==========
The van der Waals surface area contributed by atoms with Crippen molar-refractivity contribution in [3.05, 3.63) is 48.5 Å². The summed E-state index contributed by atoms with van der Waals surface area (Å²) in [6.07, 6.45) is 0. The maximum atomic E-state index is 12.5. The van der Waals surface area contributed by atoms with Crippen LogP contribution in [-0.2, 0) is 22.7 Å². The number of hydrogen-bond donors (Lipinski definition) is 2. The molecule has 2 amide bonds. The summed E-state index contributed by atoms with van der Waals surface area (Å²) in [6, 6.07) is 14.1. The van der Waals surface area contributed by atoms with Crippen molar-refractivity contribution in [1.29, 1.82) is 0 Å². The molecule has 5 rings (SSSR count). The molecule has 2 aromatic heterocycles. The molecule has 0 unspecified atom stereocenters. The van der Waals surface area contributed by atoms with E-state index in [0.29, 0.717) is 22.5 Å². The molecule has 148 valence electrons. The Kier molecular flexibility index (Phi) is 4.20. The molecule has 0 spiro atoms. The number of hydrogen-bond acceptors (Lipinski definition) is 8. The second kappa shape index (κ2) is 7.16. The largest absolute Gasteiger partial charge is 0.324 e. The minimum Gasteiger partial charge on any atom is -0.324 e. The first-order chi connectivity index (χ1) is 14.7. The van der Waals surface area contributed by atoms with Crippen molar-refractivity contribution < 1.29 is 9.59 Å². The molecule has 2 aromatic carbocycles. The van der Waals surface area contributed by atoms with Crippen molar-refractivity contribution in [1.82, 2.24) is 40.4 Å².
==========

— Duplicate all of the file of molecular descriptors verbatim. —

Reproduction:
The van der Waals surface area contributed by atoms with Crippen molar-refractivity contribution in [3.05, 3.63) is 48.5 Å². The summed E-state index contributed by atoms with van der Waals surface area (Å²) in [6.07, 6.45) is 0. The maximum atomic E-state index is 12.5. The van der Waals surface area contributed by atoms with Crippen LogP contribution in [-0.2, 0) is 22.7 Å². The number of hydrogen-bond donors (Lipinski definition) is 2. The molecule has 2 amide bonds. The summed E-state index contributed by atoms with van der Waals surface area (Å²) in [6, 6.07) is 14.1. The van der Waals surface area contributed by atoms with Crippen molar-refractivity contribution in [1.29, 1.82) is 0 Å². The molecule has 5 rings (SSSR count). The molecule has 2 aromatic heterocycles. The molecule has 0 unspecified atom stereocenters. The van der Waals surface area contributed by atoms with E-state index in [0.29, 0.717) is 22.5 Å². The molecule has 148 valence electrons. The Kier molecular flexibility index (Phi) is 4.20. The molecule has 0 spiro atoms. The number of hydrogen-bond acceptors (Lipinski definition) is 8. The second kappa shape index (κ2) is 7.16. The largest absolute Gasteiger partial charge is 0.324 e. The minimum Gasteiger partial charge on any atom is -0.324 e. The first-order chi connectivity index (χ1) is 14.7. The van der Waals surface area contributed by atoms with Crippen molar-refractivity contribution < 1.29 is 9.59 Å². The molecule has 2 aromatic carbocycles. The van der Waals surface area contributed by atoms with Crippen molar-refractivity contribution in [1.82, 2.24) is 40.4 Å².